COMPRESSION THERAPY

Traditional compression stockings.

Traditional compression stockings.

Velcro compression wrap

Velcro compression wrap

The goal in treating chronic venous insufficiency is to improve the flow of blood back up to the heart. For mild cases and for maintenance after better blood flow is achieved, we want to support the weakened valves inside the veins and deter fluids from leaking out of the veins through compression stockings or the newer and easier-to-apply Velcro compression wraps.

Both of these products are designed to provide higher compression around the foot and ankle with decreased compression moving up the leg. With the Velcro compression wraps, the patient has a bit more control over the amount of pressure applied.

Compression Therapy Using Pneumatic Pumps

Pneumatic Compression Pumps: Compartments inside a durable “sleeve” fill and deflate with air sequentially.

Venopneumatic Compression Pumps: These compression pumps automatically inflate and deflate sequentially to force fluids back into the veins and then move them up from the lower extremities.

With venopneumatic compression pumps, patients place their legs in special sleeves that are attached to a small, portable pump. The sleeves have built-in compartments that fill with air and then deflate sequentially to push fluids up the legs.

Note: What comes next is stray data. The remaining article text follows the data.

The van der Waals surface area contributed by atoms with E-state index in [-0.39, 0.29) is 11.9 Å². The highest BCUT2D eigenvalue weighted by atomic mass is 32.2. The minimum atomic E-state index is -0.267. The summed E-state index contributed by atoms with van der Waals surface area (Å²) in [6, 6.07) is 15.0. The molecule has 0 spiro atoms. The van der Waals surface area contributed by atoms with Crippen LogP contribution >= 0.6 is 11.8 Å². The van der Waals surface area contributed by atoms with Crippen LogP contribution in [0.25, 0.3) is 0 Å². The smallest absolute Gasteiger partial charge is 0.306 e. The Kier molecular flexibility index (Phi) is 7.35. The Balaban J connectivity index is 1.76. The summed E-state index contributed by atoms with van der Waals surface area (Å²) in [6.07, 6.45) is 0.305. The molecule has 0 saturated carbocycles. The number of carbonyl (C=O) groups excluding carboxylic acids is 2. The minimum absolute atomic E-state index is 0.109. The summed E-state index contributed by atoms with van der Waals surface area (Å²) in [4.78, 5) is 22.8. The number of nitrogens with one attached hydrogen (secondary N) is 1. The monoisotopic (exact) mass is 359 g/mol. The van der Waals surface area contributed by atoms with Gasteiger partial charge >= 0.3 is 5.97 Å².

At Encompass HealthCare, we recommend patients devote 1.5 hours twice per day for venopneumatic compression therapy. With this frequency, patients usually experience the best control over their venous insufficiency.

MANUAL LYMPHATIC DRAINAGE

Manual lymphatic drainage (MLD) is a type of gentle massage which is intended to encourage the natural drainage of the lymph, which carries waste products away from the tissues back toward the heart. This is a primary treatment for primary lymphedema or lymphedema due to venous insufficiency.

Manual lymphatic drainage helps the lymph fluid return back into its native vein or lymph vessels, using a specific amount of pressure and rhythmic circular movements to stimulate lymph flow. For more detailed information on Manual Lymphatic Drainage (MLD,) please click HERE.